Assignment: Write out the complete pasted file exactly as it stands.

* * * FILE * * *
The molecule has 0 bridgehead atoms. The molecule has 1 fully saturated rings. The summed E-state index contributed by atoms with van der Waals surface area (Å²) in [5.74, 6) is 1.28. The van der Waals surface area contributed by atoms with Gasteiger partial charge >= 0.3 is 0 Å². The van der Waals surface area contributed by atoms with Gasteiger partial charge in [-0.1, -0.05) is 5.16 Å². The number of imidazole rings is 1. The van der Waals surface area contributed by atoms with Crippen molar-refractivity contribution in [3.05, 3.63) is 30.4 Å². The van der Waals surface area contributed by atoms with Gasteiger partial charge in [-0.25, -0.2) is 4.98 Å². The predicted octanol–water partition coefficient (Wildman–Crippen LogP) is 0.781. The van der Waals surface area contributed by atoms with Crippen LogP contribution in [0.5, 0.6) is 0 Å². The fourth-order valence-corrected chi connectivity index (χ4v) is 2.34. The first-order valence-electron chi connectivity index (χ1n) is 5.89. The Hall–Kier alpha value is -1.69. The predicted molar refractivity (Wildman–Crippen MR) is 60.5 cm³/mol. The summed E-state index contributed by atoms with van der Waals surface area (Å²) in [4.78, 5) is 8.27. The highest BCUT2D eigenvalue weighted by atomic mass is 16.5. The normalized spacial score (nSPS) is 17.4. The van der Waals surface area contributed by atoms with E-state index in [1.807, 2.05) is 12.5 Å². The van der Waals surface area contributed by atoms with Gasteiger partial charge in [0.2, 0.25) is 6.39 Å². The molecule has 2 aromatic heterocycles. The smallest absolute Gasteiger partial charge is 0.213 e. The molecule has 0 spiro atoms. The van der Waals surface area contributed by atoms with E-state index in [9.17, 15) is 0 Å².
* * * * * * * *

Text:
The molecule has 0 bridgehead atoms. The molecule has 1 fully saturated rings. The summed E-state index contributed by atoms with van der Waals surface area (Å²) in [5.74, 6) is 1.28. The van der Waals surface area contributed by atoms with Gasteiger partial charge >= 0.3 is 0 Å². The van der Waals surface area contributed by atoms with Gasteiger partial charge in [-0.1, -0.05) is 5.16 Å². The number of imidazole rings is 1. The van der Waals surface area contributed by atoms with Crippen molar-refractivity contribution in [3.05, 3.63) is 30.4 Å². The van der Waals surface area contributed by atoms with Gasteiger partial charge in [-0.25, -0.2) is 4.98 Å². The predicted octanol–water partition coefficient (Wildman–Crippen LogP) is 0.781. The van der Waals surface area contributed by atoms with Crippen LogP contribution in [0.5, 0.6) is 0 Å². The fourth-order valence-corrected chi connectivity index (χ4v) is 2.34. The first-order valence-electron chi connectivity index (χ1n) is 5.89. The Hall–Kier alpha value is -1.69. The predicted molar refractivity (Wildman–Crippen MR) is 60.5 cm³/mol. The summed E-state index contributed by atoms with van der Waals surface area (Å²) in [4.78, 5) is 8.27. The highest BCUT2D eigenvalue weighted by atomic mass is 16.5. The normalized spacial score (nSPS) is 17.4. The van der Waals surface area contributed by atoms with E-state index in [1.807, 2.05) is 12.5 Å². The van der Waals surface area contributed by atoms with Gasteiger partial charge in [0.2, 0.25) is 6.39 Å². The molecule has 2 aromatic heterocycles. The smallest absolute Gasteiger partial charge is 0.213 e. The molecule has 0 spiro atoms. The van der Waals surface area contributed by atoms with E-state index in [9.17, 15) is 0 Å².